EXCLUSIVE: D.C. contractor repairs Council Chair’s home

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“I don’t want to sound holier than thou,” he said, “but I take my integrity very seriously.”

Melanie Sloan, executive director of Citizens for Responsibility and Ethics in Washington, said the arrangement “sounds like a favor, because the company provided services that it doesn’t usually provide to an elected official who is in a position to approve city contracts.”

“It’s clearly inappropriate,” she added.

Mr. Gray bought his house, in the well-groomed Hillcrest neighborhood, in 1984, city records show. An iron gate lines the perimeter of the stately brick home, with two stories above ground and a walk-out basement and garage, which sits on a 12,390-square-foot corner lot.

The property features stone retaining walls, a walkway of brick pavers from front to rear, large stone posts at the head of the driveway and multicolored terra cotta tiles on the roof and the front dormer.

Mr. Gray said that two years ago, he had exterior work performed on his property. He declined to identify the scope of work, the contractor or the cost, insisting only that William C. Smith & Co. did not do the work and that he paid for the work in full.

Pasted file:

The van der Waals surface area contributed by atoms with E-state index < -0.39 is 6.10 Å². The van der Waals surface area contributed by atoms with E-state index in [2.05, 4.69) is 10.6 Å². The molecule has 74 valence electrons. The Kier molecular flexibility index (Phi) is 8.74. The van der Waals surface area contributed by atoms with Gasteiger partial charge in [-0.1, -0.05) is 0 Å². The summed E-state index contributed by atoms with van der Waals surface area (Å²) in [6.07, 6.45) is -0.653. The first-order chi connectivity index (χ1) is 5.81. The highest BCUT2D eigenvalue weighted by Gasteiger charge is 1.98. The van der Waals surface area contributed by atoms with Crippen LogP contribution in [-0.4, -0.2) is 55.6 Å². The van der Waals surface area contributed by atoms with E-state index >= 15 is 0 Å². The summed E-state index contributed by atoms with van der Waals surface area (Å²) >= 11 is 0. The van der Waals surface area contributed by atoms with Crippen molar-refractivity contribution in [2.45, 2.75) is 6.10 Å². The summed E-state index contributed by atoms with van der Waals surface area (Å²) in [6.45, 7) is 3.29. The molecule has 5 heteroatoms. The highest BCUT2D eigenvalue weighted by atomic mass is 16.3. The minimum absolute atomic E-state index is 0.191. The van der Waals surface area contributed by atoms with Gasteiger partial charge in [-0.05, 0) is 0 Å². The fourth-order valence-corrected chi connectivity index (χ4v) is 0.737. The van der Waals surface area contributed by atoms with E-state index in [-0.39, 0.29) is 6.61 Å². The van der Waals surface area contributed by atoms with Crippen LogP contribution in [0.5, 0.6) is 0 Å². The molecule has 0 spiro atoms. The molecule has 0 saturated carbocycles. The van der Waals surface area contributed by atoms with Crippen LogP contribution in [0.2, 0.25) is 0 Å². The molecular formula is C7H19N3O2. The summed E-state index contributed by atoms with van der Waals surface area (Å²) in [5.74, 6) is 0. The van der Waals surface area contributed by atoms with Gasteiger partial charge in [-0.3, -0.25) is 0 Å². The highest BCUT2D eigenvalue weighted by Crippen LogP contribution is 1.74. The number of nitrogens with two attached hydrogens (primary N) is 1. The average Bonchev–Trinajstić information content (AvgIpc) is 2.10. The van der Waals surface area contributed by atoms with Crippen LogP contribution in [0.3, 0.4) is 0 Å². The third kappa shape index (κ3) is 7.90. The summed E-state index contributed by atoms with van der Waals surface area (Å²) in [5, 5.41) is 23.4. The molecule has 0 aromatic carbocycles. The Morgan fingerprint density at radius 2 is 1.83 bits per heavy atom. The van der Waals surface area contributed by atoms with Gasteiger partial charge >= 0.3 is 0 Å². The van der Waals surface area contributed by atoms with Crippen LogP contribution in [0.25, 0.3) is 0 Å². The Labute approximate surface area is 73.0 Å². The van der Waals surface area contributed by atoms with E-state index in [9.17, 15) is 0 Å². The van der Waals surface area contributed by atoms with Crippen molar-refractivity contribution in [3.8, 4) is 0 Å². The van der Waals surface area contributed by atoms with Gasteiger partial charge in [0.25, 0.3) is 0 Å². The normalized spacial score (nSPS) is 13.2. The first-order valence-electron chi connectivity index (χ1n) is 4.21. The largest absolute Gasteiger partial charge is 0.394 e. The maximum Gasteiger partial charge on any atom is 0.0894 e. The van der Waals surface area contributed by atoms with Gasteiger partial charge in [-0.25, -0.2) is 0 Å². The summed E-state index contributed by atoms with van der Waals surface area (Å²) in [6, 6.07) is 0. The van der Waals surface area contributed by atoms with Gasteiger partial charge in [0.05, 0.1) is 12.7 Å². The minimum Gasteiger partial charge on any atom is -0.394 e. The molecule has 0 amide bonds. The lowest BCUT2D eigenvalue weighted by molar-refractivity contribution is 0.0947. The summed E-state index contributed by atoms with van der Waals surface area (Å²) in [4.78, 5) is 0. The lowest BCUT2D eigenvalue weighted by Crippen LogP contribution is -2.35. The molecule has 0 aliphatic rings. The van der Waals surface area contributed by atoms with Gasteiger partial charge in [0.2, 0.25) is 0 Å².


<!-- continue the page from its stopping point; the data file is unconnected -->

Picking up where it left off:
The D.C. Department of Consumer and Regulatory Affairs requires permits for a multitude of home-improvement projects, including building fences or decks or performing wiring for electrical work or lighting.

In response to a Freedom of Information Act filed by The Washington Times on Oct. 7, DCRA wrote on Nov. 9 that it “has concluded the search for all permits issued [at Mr. Gray’s house] and nothing was found.”

When informed of the letter, Mr. Gray replied, “Well isn’t it up to the contractor to pull permits?” He also said The Washington Times has no evidence that any of the work at his home required a permit.

DCRA spokesman Michael Rupert said Tuesday that property owners are primarily responsible for obtaining permits, and contractors are secondarily responsible. If DCRA determines that illegal work was performed, Mr. Rupert said, the consequences include a $2,000 fine for the owner and potential loss of license for the company that performed the work.

Mr. Gray said that should anyone question his integrity, he has no problem showing documentation to prove that his home repairs and improvements and plans for renovation are aboveboard.

“It would be bothersome to anyone to have their integrity questioned,” he said. “Why am I being singled out?”

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